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divided among our Arab assistants. The book, from having been so long steeped in the water and mud below, was, with the exception of the boards, reduced to a mass of pulp. In our effort to recover it, we had ascertained the depth of the well, which is exactly seventy-five feet. Its diameter is about nine feet. It is entirely hewn out of the solid rock, and is a work of great labour. It bears marks about it of the greatest antiquity. "The well is deep," was the description given of it by the woman of Samaria to our Lord. It still, as now noticed, has the same character, although to a considerable extent it is perhaps filled with the stones which are thrown into it, to sound it, by travellers and pilgrims.DR WILSON.


Oh! that the desert were my dwelling-place,
With one fair spirit for my minister,
That I might all forget the human race,
And, hating no one, love but only her!
Ye Elements !-in whose ennobling stir
I feel myself exalted-Can ye not
Accord me such a being? Do I err
In deeming such inhabit many a spot ?
Though with them to converse can rarely be our lot.

There is a pleasure in the pathless woods,
There is a rapture on the lonely shore,
There is society, where none intrudes,
By the deep sea, and music in its roar :
I love not Man the less, but Nature more,
From these our interviews, in which I steal
From all I may be, or have been before,
To mingle with the Universe, and feel
What I can ne'er express, yet cannot all conceal.

Roll on, thou deep and dark blue Ocean—roll!
Ten thousand fleets sweep over thee in vain ;
Man marks the earth with ruin-his control
Stops with the shore ;-upon the watery plain
The wrecks are all thy deed, nor doth remain

A shadow of man's ravage, save his own,
When, for a moment, like a drop of rain,
He sinks into thy depths with bubbling groan,
Without a grave, unknell'd, uncoffin'd, and unknown.

His steps are not upon thy paths,―thy fields
Are not a spoil for him,-thou dost arise

And shake him from thee; the vile strength he wields
For earth's destruction thou dost all despise,
Spurning him from thy bosom to the skies,
And send'st him, shivering in thy playful spray
And howling, to his gods, where haply lies
His petty hope in some near port or bay,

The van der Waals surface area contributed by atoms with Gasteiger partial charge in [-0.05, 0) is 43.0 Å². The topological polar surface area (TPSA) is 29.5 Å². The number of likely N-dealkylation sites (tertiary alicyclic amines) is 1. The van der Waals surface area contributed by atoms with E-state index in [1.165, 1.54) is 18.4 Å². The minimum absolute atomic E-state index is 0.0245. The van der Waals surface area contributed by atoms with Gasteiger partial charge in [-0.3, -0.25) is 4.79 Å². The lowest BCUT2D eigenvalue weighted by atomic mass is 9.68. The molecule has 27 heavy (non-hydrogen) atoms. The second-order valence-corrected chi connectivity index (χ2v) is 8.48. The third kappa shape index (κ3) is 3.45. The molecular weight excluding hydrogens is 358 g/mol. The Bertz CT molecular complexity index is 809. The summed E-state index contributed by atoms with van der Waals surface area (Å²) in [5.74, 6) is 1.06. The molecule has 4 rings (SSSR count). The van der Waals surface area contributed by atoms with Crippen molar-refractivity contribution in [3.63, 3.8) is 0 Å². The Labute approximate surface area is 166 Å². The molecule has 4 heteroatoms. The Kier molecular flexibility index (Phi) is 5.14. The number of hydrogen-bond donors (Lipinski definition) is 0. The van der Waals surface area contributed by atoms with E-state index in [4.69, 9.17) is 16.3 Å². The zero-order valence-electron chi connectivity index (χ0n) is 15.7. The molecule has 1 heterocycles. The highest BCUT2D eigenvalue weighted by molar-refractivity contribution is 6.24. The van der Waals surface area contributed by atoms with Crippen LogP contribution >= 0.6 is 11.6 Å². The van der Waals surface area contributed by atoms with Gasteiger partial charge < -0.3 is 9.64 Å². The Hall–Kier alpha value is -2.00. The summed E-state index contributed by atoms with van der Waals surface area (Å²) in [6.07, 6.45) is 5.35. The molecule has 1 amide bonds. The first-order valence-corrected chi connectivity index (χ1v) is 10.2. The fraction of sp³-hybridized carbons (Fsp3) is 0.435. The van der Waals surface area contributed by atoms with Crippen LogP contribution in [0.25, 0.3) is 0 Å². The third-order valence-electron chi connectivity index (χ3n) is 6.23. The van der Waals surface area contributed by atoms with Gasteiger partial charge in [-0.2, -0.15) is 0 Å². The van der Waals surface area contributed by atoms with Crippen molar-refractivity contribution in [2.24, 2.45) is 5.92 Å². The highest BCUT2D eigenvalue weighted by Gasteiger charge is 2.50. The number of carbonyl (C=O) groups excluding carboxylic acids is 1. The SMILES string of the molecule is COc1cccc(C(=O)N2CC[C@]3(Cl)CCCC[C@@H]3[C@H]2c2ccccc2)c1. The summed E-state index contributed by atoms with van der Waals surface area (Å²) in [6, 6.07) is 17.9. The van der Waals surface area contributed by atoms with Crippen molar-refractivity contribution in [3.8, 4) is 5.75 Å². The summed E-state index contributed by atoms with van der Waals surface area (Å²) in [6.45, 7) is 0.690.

And dashest him again to earth :-there let him lay.

The armaments which thunderstrike the walls
Of rock-built cities, bidding nations quake,
And monarchs tremble in their capitals,
The oak leviathans, whose huge ribs make
Their clay creator the vain title take
Of lord of thee, and arbiter of war:
These are thy toys, and, as the snowy flake,
They melt into thy yeast of waves, which mar
Alike the Armada's pride, or spoils of Trafalgar.

Thy shores are empires, changed in all save thee-
Assyria, Greece, Rome, Carthage, what are they?
Thy waters wasted them while they were free,
And many a tyrant since; their shores obey
The stranger, slave, or savage; their decay
Has dried up realms to deserts: not so thou,
Unchangeable save to thy wild waves' play-
Time writes no wrinkle on thine azure brow-
Such as creation's dawn beheld, thou rollest now.

Thou glorious mirror, where the Almighty's form
Glasses itself in tempests; in all time,

Calm or convulsed-in breeze, or gale, or storm
Icing the pole, or in the torrid clime

Dark-heaving ;-boundless, endless, and sublime-
The image of Eternity-the throne

Of the Invisible; even from out thy slime
The monsters of the deep are made; each zone
Obeys thee; thou goest forth, dread, fathomless, alone.

And I have loved thee, Ocean! and my joy
Of youthful sports was on thy breast to be
Borne, like thy bubbles, onward: from a boy
I wanton'd with thy breakers-they to me
Were a delight; and if the freshening sea
Made them a terror-'twas a pleasing fear,
For I was as it were a child of thee,
And trusted to thy billows far and near,

And laid my hand upon thy mane-as I do here.-Byron.